Tuesday, April 13, 2010

Word Nerd Wednesday

I'm going to get t-shirts made with the slogan: Word Nerd on them.
Word: concept, designation, expression, idiom, lexeme, locution, morpheme, name, phrase, sound, term, usage, utterance, vocable...

Nerd: Part of Speech: noun; Definition: geek

Synonyms: dolt, dork, dweeb, fool, goober, goofball, jerk*, oaf, techie, trekkie, weirdo

Notes: a geek is any smart person with an obsessive interest, a nerd is the same but also lacks social grace, and a dweeb is a mega-nerd

(source: dictionary.com; thesaurus.com)

I think, if I brought a bunch/slew/gross/group of Word Nerd t-shirts to a writer's conference, they'd sell well. Because we writers are word nerds (techically, "geeks", but that doesn't rhyme as well), and we admit it. We think about the merits of words, their sound, their meaning, their etymology. (Word Nerds know words like "etymology".)

I have proof of this. Earlier this week, I posted a query to my editor forum (where my fellow Lyrical editors and I go to ask questions about...words. And spellings. And other editorly things). My question was: should I keep the British or use the American spelling of the word: draughty. (As in, "the tower was draughty".)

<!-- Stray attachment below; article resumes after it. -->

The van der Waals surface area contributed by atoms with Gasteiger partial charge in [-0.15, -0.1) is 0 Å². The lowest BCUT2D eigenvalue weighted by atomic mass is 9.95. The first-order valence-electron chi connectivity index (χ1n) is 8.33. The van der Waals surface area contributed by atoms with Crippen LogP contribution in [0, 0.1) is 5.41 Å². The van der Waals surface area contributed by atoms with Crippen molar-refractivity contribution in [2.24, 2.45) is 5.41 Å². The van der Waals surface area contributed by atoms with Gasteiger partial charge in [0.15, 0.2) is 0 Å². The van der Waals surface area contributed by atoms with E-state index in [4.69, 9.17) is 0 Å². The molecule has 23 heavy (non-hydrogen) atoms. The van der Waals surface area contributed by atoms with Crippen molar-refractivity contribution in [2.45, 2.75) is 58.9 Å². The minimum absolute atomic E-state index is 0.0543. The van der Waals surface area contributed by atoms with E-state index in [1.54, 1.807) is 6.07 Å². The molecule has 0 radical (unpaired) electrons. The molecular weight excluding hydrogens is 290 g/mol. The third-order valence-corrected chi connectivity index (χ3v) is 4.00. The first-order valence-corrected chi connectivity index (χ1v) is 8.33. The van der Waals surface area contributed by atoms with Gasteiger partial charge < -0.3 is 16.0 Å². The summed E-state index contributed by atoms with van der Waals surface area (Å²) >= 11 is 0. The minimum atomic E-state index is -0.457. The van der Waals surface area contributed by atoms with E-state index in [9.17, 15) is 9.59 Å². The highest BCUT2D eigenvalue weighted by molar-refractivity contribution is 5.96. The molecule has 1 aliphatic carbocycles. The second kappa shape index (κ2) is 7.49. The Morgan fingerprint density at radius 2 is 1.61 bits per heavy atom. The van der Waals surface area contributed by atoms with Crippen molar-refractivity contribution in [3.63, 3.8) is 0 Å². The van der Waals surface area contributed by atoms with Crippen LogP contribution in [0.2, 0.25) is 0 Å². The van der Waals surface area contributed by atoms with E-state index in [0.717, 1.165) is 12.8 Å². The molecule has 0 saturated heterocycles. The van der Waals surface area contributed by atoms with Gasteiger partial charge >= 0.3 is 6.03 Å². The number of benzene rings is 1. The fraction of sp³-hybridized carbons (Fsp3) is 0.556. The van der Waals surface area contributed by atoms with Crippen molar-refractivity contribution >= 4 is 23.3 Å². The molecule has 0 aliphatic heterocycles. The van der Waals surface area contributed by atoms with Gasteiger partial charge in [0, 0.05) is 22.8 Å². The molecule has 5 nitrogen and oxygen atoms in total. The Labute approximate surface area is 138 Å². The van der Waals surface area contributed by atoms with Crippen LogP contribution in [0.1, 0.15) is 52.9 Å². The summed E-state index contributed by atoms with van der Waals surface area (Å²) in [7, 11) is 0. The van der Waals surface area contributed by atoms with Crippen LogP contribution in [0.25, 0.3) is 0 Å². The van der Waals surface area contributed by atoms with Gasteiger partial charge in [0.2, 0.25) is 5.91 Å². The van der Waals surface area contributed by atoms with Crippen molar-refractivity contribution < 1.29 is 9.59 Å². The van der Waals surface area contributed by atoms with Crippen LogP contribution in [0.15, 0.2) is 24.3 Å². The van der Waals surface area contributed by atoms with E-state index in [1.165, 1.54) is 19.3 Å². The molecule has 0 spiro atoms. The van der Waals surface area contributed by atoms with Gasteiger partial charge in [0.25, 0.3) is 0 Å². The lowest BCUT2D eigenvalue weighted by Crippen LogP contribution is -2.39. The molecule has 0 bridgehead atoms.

It became quite the discussion. "Draught" is the British way to spell "draft". But, it's acceptable to keep that spelling if one is referring to the drinking of a beverage. And, in America, we do have draught beer (sometimes, depending on the beermaker--brewmeister, beer shaper, brewer...). We also have draft/draught horses, sometimes called dray horses.

Why do we have dray horses which pull drays, but not draft horses which pull drafts (or draught horses which pull draughts)?

My question created a clabber of geek speak. (Clabber, by the way, is a word which means "to clout or coagulate"[when used as a verb] or "clot" or "blob" [when used as a noun]. Oddly enough, it fits in this situation. We created a blob of blabber.)

Part of the problem--for English writers, anyway--is that our language hasbeen influenced by so many other languages and rules and spellings that half the time, you don't know if you're right or wrong. But we writers...we know. And we're proud [Middle English, from Old English prd, from Old French prou, prud, brave, virtuous, oblique case of prouz, from Vulgar Latin *prdis, from Late Latin prde, advantageous, from Latin prdesse, to be good : prd-, for (variant of pr-, with d on the model of red-, prevocalic variant of re-, back, again; see pro-1) + esse, to be; see es- in Indo-European roots.]
 of it.

Having a command (noun:the possession or exercise of controlling authority: expertise; mastery)
of the language is no small skill. At least, that's what we like to tell ourselves in multisyllabic ways. Because we are...Word Nerds. :)

So...wanna buy a t-shirt?


  1. Great post!

    I love words, but I wouldn't love having to explain my t-shirt every five minutes. That said, I'd still wear it. ;)

    You know, you really don't realise the differences between UK/US until your (American) editor starts adding "huh?" and "WHA?!" to your manuscript? ;-)


  2. *Glares over the top of his cup of tea.*